The lesson is tremendous: in the quest for the Promised Land, Jews must disregard every civic notion: breach peace, evict the rightful owners of the land, and kill them. Perhaps the times have changed, and what was normal for the ancients is hateful today? Wrong. Not only does the continuation of the Torah, given thousands years ago, presume that its object, a society, remains the same, but murder was always murder. We need not dwell on Greek tragedies extolling virtues similar to the modern leftist press. Consider Numbers 31:15, in which Moses, “the humblest of all men,” fumes at the Jewish militia returning from a campaign against the Midians, “Did you leave females alive?” The Jews were perfectly able to recognize the killing of prisoners, especially women and children, as murder, so they left them alive—but Moshe overrode them. Acting on the divine authority (v.2), he instructed Jews, including the Levitical priests, to murder male children and widowed women (v.17).

The Rabbis taught: when someone extols the divine mercy expressed in the commandment to avoid killing the bird while taking eggs from its nest, we shut him up. If he extols the commandments as merciful, what would he do when faced with a horribly cruel, exterminatory commandment? All commandments are of absolute authority, all are closed to questioning, and all are above human morality.

Back to Sihon. Moses had no trouble relying on the divine commission (v.26). He entreated Sihon to give the Jews the right of peaceful passage, which the Jews needed in order to attack unsuspecting Heshbonites. Not being stupid, Sihon refused, giving Moses the excuse he needed to attack him. God approved of Moses’ artful plan, for he “hardened the heart of Sihon,” making him refuse Moses’ fake offer of peace (v.30).

And here the exile option ends. After Sihon went to battle with the invading Jews (v.32), Moses relates proudly, they exterminated men, women, and children in all of his towns, leaving not a single human being alive (v.34). Lest we think that that was an exception, the Torah continues with a similar account of King Og of Bashan (3:6). Here, God uses the genocide in Heshbon as a proper example: “Do unto him like you have done to Sihon.” (3:2)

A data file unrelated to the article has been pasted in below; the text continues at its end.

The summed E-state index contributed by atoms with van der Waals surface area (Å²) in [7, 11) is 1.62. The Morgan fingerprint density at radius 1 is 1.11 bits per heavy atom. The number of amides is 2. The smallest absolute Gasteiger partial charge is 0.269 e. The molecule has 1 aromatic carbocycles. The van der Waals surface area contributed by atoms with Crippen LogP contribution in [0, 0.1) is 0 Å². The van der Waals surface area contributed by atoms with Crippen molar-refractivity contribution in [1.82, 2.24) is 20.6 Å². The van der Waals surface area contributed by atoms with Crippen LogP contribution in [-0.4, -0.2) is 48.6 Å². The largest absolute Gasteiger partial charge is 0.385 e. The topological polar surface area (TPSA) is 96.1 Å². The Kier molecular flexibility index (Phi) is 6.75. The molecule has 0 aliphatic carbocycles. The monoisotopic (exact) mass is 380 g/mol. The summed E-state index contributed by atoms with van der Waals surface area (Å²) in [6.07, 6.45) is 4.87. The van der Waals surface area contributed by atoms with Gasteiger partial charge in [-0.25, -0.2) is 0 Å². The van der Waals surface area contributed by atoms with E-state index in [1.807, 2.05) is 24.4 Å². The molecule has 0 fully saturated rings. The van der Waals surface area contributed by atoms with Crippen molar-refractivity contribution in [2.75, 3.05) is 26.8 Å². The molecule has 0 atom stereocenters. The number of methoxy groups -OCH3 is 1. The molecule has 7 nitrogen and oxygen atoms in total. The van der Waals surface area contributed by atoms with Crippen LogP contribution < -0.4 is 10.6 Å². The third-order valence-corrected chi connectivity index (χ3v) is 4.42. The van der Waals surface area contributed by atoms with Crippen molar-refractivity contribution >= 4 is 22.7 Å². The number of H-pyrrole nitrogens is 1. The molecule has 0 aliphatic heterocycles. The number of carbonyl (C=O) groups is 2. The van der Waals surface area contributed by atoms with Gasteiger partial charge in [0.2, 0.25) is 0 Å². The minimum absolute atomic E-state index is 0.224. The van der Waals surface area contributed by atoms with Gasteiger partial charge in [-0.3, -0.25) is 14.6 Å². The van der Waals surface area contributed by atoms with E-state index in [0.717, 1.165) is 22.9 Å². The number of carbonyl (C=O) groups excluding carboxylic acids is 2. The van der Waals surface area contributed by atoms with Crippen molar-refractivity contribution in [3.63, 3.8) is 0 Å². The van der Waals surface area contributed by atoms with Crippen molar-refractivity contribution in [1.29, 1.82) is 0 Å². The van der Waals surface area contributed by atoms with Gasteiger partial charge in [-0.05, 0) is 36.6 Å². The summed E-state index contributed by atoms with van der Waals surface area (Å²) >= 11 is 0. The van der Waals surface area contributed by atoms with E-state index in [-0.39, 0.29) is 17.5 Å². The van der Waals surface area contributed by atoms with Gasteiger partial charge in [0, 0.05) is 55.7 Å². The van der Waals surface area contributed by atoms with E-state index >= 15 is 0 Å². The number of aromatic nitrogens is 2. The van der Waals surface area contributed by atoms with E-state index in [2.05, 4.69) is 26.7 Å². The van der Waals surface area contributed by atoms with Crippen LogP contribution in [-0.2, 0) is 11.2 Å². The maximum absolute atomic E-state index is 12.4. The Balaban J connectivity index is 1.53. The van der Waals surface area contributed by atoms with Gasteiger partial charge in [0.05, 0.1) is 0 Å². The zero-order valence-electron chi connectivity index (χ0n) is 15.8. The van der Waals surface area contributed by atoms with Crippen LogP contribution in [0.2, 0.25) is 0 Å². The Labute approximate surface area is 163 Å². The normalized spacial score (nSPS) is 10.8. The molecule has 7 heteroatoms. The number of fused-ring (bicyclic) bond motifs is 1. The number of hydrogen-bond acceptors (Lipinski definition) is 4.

Needless to say, Jews robbed their enemies (3:7), which is why the occasional IDF investigations of marauders are so ridiculous—Jewish soldiers are religiously entitled to the booty, it is not up to us to decide.

A big question is, why did God harden the hearts of the natives so that they opposed us and we had to exterminate rather than expel them? Probably for the same reason he hardened Pharaoh’s heart: to punish him for previous transgressions. The difference between exile and extermination reveals the straightforward divine logic of “my people, right or wrong”: after a nation takes up arms against his people, it loses the divine entitlement to life. Moses recognized that logic when exhorting Yehoshua bin Nun: “You see what Lord your God did to those two kings… Lord your God, he fights the battle for you” (3:21-22). Atheist Jews might find respite in the fact that they are not alone: Krishna said similar things to Arjuna before the battle in which Arjuna had to kill a multitude of his relatives; so much for pacifist Hinduism.

In the same verse, the Torah bridges the gap between past and present, “The same things God will do to all kingdoms where you come.”